Research

Molecular Projects

Hardwood Genomics Project (Link) - The Hardwood Genomics Project is a cooperative effort of seven universities and funded by the National Science Foundation’s Plant Genome Research Program. Dr. John Carlson (Pennsylvania State University) is the lead Principal Investigator for the grant, which is entitled:  “Comparative genomics of environmental stress responses in North American hardwoods.”  The project is geared toward creating genomic resources for an array of the eight most economically and phylogenetically important hardwood species in North America. This includes EST databases for 6 species, BAC libraries for 6 species (yellow-poplar, black walnut, honeylocust, sugar maple, sweetgum, and green ash), framework genetic maps for 3 species (yellow-poplar, sweetgum, honeylocust), and high density QTL maps for 2 species (northern red oak, black walnut). 

Principal and Co-Principal Investigators: Drs. Jeanne Romero-Severson (University of Notre Dame), Mark Coggeshall (University of Missouri), Haiying Liang and Meg Staton (Clemson University), Oliver Gailing (Michigan Technological University, Keita Shumaker (University of West Alabama), and Scott Schlarbaum (University of Tennessee). Dr. Nick Wheeler serves as the project’s manager. The UT-TIP and the University of Missouri, Center for Agroforestry supply the experimental material for this study.)

Supplemental NSF Grant Award for Undergraduate Exposure to Research at the University of Tennessee and Clemson University - The objective of the Hardwood Genomics Project is to create genomic resources for an array of the eight most economically and phylogenetically important hardwood species in North America. This project encompasses a mixture of basic and applied research with laboratory and field activities. The NSF funded a research experience for two highly motivated students for employment to: 1) enable these students to participate in NSF-supported research with career-enhancing experience in genomics and field activities supporting genomics; and 2) expose the students to professional scientific meetings by providing the opportunity to attend the 2013 American Society of Plant Biologists annual meeting and a parent project’s annual meeting. The students will be co-supervised Dr. Scott Schlarbaum (SES) at the University of Tennessee and Dr. Haiying Liang (HL) at Clemson University. Each student will participate in both tree breeding research with SES and molecular genetics research with HL. Such a cooperative training directly addresses one of the major issues in plant genetics, which is a lack of trained plant breeding to apply advances in genomics in plant breeding. There is a general recognition of the shortage of applied plant breeders in this country. Without these applied scientists, the practical realizations of genomics research will not occur. However, applied scientists need to have some knowledge of more basic research in order to effectively apply genomic results, while looking for new avenues of collaborative research. We feel, therefore, that an integrated Research Experience for Undergraduates (REU) supplement, which involves exposure to both tree breeding and tree genomics, will meet a real, existing national need, as well as provide improved opportunities for employment and graduate training for the students.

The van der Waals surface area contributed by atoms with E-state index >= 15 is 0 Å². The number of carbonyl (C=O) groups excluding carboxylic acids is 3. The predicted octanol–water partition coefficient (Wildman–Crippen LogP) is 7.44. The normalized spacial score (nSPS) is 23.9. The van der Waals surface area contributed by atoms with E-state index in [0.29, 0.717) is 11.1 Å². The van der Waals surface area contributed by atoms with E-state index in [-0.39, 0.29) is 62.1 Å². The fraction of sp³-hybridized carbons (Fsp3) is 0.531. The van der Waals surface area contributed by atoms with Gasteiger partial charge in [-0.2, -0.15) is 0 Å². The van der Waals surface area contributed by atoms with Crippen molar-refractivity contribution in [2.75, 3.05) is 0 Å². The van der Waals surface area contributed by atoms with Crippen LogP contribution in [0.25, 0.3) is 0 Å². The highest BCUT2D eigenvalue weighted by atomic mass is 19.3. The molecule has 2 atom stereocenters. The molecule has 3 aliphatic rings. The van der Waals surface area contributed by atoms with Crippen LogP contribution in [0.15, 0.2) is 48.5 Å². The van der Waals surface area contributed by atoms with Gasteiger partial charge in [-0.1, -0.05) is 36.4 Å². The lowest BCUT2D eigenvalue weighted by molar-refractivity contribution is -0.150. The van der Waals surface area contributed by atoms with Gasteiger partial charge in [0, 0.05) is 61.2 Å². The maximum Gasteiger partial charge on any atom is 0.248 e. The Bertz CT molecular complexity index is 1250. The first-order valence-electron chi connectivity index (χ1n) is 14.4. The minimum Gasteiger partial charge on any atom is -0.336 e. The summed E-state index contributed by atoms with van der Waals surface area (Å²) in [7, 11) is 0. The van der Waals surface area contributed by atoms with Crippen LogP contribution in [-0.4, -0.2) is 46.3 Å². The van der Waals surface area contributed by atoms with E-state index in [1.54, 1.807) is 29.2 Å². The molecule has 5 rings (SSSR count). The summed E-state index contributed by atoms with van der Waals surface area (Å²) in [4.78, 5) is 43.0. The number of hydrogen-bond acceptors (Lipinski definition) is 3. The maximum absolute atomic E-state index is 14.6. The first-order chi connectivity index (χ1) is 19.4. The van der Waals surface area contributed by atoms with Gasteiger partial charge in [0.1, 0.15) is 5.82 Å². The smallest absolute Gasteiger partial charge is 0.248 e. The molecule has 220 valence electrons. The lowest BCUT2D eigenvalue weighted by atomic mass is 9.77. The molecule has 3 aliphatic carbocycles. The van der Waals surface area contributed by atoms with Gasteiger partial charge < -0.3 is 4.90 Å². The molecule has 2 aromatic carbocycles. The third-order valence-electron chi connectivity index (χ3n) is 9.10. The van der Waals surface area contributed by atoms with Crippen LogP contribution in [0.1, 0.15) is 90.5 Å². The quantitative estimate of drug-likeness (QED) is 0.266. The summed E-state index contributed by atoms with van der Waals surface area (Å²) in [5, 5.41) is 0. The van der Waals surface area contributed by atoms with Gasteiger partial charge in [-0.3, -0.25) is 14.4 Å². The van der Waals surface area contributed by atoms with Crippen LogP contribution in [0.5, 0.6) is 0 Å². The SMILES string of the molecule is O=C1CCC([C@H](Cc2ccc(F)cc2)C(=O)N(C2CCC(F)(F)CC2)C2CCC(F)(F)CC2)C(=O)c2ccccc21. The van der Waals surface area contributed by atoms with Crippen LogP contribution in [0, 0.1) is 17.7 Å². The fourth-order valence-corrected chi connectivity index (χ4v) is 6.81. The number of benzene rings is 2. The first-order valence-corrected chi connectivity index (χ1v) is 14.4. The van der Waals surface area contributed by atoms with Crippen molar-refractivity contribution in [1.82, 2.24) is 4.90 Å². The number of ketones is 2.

At the University of Tennessee, Dr. Schlarbaum has identified Melany Moore to receive this award.  Ms. Moore is an undergraduate student in the Department of Forestry, Wildlife & Fisheries’ Forest Resource Management major.   Prior to coming to UT, she served in the U. S. Army and participated in the Iraq and Afganistan wars.